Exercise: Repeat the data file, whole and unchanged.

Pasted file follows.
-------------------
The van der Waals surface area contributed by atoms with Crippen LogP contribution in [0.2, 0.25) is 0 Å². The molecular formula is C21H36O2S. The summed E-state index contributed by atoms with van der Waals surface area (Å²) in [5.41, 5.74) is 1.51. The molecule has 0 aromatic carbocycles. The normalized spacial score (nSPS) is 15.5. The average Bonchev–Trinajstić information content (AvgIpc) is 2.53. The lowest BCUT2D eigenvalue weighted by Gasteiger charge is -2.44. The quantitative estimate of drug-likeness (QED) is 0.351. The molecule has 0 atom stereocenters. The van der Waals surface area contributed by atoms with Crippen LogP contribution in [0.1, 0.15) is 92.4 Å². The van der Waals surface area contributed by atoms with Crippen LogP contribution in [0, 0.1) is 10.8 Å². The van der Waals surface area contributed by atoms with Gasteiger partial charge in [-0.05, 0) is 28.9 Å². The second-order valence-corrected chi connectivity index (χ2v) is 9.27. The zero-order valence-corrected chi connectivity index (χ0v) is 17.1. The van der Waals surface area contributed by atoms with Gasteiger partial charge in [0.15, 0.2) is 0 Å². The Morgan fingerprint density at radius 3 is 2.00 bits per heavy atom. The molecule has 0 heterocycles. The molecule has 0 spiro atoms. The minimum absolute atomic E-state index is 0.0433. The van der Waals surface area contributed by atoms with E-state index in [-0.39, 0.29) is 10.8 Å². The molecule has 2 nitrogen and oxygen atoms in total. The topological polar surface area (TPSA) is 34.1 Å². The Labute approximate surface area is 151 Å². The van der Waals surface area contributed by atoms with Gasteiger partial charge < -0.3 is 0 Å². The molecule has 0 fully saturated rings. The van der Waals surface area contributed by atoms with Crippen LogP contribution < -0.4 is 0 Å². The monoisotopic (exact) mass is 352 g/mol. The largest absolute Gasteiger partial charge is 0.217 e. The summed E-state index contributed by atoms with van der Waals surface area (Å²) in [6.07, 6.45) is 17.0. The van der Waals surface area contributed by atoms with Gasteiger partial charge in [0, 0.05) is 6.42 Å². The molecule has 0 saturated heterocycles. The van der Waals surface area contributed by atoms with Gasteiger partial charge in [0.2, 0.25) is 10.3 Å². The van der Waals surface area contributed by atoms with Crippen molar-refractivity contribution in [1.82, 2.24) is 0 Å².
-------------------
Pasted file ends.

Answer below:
The van der Waals surface area contributed by atoms with Crippen LogP contribution in [0.2, 0.25) is 0 Å². The molecular formula is C21H36O2S. The summed E-state index contributed by atoms with van der Waals surface area (Å²) in [5.41, 5.74) is 1.51. The molecule has 0 aromatic carbocycles. The normalized spacial score (nSPS) is 15.5. The average Bonchev–Trinajstić information content (AvgIpc) is 2.53. The lowest BCUT2D eigenvalue weighted by Gasteiger charge is -2.44. The quantitative estimate of drug-likeness (QED) is 0.351. The molecule has 0 atom stereocenters. The van der Waals surface area contributed by atoms with Crippen LogP contribution in [0.1, 0.15) is 92.4 Å². The van der Waals surface area contributed by atoms with Crippen LogP contribution in [0, 0.1) is 10.8 Å². The van der Waals surface area contributed by atoms with Gasteiger partial charge in [-0.05, 0) is 28.9 Å². The second-order valence-corrected chi connectivity index (χ2v) is 9.27. The zero-order valence-corrected chi connectivity index (χ0v) is 17.1. The van der Waals surface area contributed by atoms with Gasteiger partial charge in [0.15, 0.2) is 0 Å². The Morgan fingerprint density at radius 3 is 2.00 bits per heavy atom. The molecule has 0 heterocycles. The molecule has 0 spiro atoms. The minimum absolute atomic E-state index is 0.0433. The van der Waals surface area contributed by atoms with E-state index in [-0.39, 0.29) is 10.8 Å². The molecule has 2 nitrogen and oxygen atoms in total. The topological polar surface area (TPSA) is 34.1 Å². The Labute approximate surface area is 151 Å². The van der Waals surface area contributed by atoms with Gasteiger partial charge < -0.3 is 0 Å². The molecule has 0 fully saturated rings. The van der Waals surface area contributed by atoms with Crippen LogP contribution < -0.4 is 0 Å². The monoisotopic (exact) mass is 352 g/mol. The largest absolute Gasteiger partial charge is 0.217 e. The summed E-state index contributed by atoms with van der Waals surface area (Å²) in [6.07, 6.45) is 17.0. The van der Waals surface area contributed by atoms with Gasteiger partial charge in [0, 0.05) is 6.42 Å². The molecule has 0 saturated heterocycles. The van der Waals surface area contributed by atoms with Gasteiger partial charge in [0.2, 0.25) is 10.3 Å². The van der Waals surface area contributed by atoms with Crippen molar-refractivity contribution in [1.82, 2.24) is 0 Å².